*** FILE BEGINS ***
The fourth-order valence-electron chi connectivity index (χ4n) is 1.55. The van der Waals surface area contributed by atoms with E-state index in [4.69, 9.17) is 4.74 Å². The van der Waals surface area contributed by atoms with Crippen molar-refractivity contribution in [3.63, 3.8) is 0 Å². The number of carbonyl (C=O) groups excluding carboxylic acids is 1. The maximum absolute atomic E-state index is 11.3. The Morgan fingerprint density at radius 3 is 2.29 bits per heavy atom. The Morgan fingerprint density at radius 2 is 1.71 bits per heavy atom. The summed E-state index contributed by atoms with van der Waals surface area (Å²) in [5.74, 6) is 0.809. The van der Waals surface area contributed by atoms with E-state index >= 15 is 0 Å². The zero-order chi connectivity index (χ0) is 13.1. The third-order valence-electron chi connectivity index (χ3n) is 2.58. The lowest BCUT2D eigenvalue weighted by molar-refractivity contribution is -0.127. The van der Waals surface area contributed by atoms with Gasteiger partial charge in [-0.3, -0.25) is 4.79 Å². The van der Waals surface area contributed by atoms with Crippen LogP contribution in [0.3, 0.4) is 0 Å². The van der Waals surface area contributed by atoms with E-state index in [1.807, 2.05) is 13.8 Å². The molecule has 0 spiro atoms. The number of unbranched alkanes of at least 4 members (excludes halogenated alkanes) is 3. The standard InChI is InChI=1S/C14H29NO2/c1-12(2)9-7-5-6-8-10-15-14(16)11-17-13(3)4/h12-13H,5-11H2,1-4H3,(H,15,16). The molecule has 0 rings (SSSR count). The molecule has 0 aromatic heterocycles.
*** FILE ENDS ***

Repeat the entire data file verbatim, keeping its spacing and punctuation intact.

The fourth-order valence-electron chi connectivity index (χ4n) is 1.55. The van der Waals surface area contributed by atoms with E-state index in [4.69, 9.17) is 4.74 Å². The van der Waals surface area contributed by atoms with Crippen molar-refractivity contribution in [3.63, 3.8) is 0 Å². The number of carbonyl (C=O) groups excluding carboxylic acids is 1. The maximum absolute atomic E-state index is 11.3. The Morgan fingerprint density at radius 3 is 2.29 bits per heavy atom. The Morgan fingerprint density at radius 2 is 1.71 bits per heavy atom. The summed E-state index contributed by atoms with van der Waals surface area (Å²) in [5.74, 6) is 0.809. The van der Waals surface area contributed by atoms with E-state index >= 15 is 0 Å². The zero-order chi connectivity index (χ0) is 13.1. The third-order valence-electron chi connectivity index (χ3n) is 2.58. The lowest BCUT2D eigenvalue weighted by molar-refractivity contribution is -0.127. The van der Waals surface area contributed by atoms with Gasteiger partial charge in [-0.3, -0.25) is 4.79 Å². The van der Waals surface area contributed by atoms with Crippen LogP contribution in [0.3, 0.4) is 0 Å². The van der Waals surface area contributed by atoms with E-state index in [1.807, 2.05) is 13.8 Å². The molecule has 0 spiro atoms. The number of unbranched alkanes of at least 4 members (excludes halogenated alkanes) is 3. The standard InChI is InChI=1S/C14H29NO2/c1-12(2)9-7-5-6-8-10-15-14(16)11-17-13(3)4/h12-13H,5-11H2,1-4H3,(H,15,16). The molecule has 0 rings (SSSR count). The molecule has 0 aromatic heterocycles.